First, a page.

Word is starting to spread about 2010’s Summer Reading Programs. Each year, organizations including bookstores, libraries, and others offer youngsters and teens incentives to keep reading while they’re not attending schools. They do this in a number of ways:
• providing lists of recommended books
• providing a reading community
• making opportunities contact with famous authors
• holding themed, book-related activities and events
• celebrating success
• offering rewards, often—but not always—in the form of books
This year, for example, you might choose to have your child who’s 12 or under enter Borders® Books Double-Dog Dare, in which they can earn a free book by reading 10 books of their choice. Alternatively, children up to 12 could join 2010 Barnes & Noble® Summer Reading—The 39 Clues and earn a free book by reading 8 books, as well as 39 Clues rewards. These are national programs, available to all, but the records that children keep need to be turned in at an appropriately branded book store.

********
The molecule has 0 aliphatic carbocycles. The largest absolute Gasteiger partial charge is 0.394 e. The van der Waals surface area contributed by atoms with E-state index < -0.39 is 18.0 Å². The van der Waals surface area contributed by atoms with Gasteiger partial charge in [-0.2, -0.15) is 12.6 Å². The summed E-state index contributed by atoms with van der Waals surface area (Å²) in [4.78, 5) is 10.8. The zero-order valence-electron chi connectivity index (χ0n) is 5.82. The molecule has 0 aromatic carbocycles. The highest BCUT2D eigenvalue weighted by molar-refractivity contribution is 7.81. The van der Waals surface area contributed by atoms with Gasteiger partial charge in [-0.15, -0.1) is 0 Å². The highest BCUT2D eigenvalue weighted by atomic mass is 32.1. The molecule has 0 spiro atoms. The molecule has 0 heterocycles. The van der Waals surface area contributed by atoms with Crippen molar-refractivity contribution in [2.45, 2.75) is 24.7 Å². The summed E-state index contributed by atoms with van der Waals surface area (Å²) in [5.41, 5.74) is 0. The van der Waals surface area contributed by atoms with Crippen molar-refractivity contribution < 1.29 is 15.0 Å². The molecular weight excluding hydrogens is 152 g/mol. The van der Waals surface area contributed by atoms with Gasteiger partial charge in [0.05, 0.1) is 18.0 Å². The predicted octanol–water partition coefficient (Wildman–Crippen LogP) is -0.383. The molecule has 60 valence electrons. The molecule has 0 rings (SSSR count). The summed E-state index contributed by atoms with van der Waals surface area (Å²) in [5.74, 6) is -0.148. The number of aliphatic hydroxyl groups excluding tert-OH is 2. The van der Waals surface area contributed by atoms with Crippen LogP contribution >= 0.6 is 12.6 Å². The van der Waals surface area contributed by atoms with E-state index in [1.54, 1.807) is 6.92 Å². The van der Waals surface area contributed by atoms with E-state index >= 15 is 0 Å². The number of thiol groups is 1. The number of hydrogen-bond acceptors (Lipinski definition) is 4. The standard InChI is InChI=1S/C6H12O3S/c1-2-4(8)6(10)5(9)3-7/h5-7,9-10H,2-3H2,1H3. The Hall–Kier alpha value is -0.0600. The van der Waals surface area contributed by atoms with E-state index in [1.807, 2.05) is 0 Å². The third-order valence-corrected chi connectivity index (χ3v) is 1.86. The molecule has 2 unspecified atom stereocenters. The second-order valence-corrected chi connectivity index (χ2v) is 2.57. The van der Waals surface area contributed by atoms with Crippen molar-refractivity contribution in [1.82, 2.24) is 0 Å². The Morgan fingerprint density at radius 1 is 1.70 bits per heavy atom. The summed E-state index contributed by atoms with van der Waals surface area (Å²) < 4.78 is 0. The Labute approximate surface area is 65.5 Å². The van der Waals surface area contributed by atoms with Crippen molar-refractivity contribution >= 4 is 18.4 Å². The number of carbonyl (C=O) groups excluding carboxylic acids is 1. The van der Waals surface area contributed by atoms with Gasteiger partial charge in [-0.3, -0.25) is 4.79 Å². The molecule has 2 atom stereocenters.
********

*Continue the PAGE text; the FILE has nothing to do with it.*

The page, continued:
Local libraries are going all out, too. The 2010 Summer Reading Program in the boroughs of New York City—sponsored by the Brooklyn Public Library, the Queens Library, and the New York Public Library, Scholastic® and Target®— is more interactive. Here, you can create a profile page with an avatar, review movies, music, and games, as well as books, and see what other kids are reading, viewing, and playing, and what they think about it, as well as earn rewards. Check with libraries in your area to see what they have up their sleeves for the summer.
Folks who work with books are no longer the only ones encouraging kids to read. TD Bank® is sponsoring a Summer Reading Program and—upon reading 10 books—kids 18 and younger can have $10 deposited to a new or existing “Young Saver Account.
To learn more about reading in the summer, have a look at our article “Summer Reading Program.”